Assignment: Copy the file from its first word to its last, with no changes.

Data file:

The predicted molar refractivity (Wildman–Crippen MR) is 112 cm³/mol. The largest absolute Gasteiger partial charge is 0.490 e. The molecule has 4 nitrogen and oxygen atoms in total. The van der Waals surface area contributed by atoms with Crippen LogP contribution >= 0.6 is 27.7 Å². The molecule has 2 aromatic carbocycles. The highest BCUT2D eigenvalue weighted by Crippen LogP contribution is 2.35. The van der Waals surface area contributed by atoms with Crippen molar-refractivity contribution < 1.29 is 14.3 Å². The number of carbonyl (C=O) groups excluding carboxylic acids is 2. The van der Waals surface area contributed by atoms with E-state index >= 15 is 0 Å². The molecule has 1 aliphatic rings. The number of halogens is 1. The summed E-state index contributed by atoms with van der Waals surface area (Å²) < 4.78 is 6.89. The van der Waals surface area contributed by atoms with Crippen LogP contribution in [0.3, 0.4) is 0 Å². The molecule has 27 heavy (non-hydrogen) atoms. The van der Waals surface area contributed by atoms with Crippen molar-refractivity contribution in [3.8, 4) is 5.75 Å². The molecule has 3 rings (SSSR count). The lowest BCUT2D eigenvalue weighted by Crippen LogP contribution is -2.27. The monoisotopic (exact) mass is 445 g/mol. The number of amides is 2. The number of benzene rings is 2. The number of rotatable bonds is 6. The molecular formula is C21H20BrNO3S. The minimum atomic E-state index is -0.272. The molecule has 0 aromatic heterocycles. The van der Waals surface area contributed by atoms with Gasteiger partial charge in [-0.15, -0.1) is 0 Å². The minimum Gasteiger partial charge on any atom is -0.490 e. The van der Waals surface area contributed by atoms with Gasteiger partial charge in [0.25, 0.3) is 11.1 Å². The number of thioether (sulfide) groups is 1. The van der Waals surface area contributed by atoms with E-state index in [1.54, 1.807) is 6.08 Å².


The predicted molar refractivity (Wildman–Crippen MR) is 112 cm³/mol. The largest absolute Gasteiger partial charge is 0.490 e. The molecule has 4 nitrogen and oxygen atoms in total. The van der Waals surface area contributed by atoms with Crippen LogP contribution >= 0.6 is 27.7 Å². The molecule has 2 aromatic carbocycles. The highest BCUT2D eigenvalue weighted by Crippen LogP contribution is 2.35. The van der Waals surface area contributed by atoms with Crippen molar-refractivity contribution < 1.29 is 14.3 Å². The number of carbonyl (C=O) groups excluding carboxylic acids is 2. The van der Waals surface area contributed by atoms with E-state index >= 15 is 0 Å². The molecule has 1 aliphatic rings. The number of halogens is 1. The summed E-state index contributed by atoms with van der Waals surface area (Å²) < 4.78 is 6.89. The van der Waals surface area contributed by atoms with Crippen LogP contribution in [0.3, 0.4) is 0 Å². The molecule has 27 heavy (non-hydrogen) atoms. The van der Waals surface area contributed by atoms with Crippen molar-refractivity contribution in [3.8, 4) is 5.75 Å². The molecule has 3 rings (SSSR count). The lowest BCUT2D eigenvalue weighted by Crippen LogP contribution is -2.27. The monoisotopic (exact) mass is 445 g/mol. The number of amides is 2. The number of benzene rings is 2. The number of rotatable bonds is 6. The molecular formula is C21H20BrNO3S. The minimum atomic E-state index is -0.272. The molecule has 0 aromatic heterocycles. The van der Waals surface area contributed by atoms with Gasteiger partial charge in [-0.15, -0.1) is 0 Å². The minimum Gasteiger partial charge on any atom is -0.490 e. The van der Waals surface area contributed by atoms with Gasteiger partial charge in [0.25, 0.3) is 11.1 Å². The number of thioether (sulfide) groups is 1. The van der Waals surface area contributed by atoms with E-state index in [1.54, 1.807) is 6.08 Å².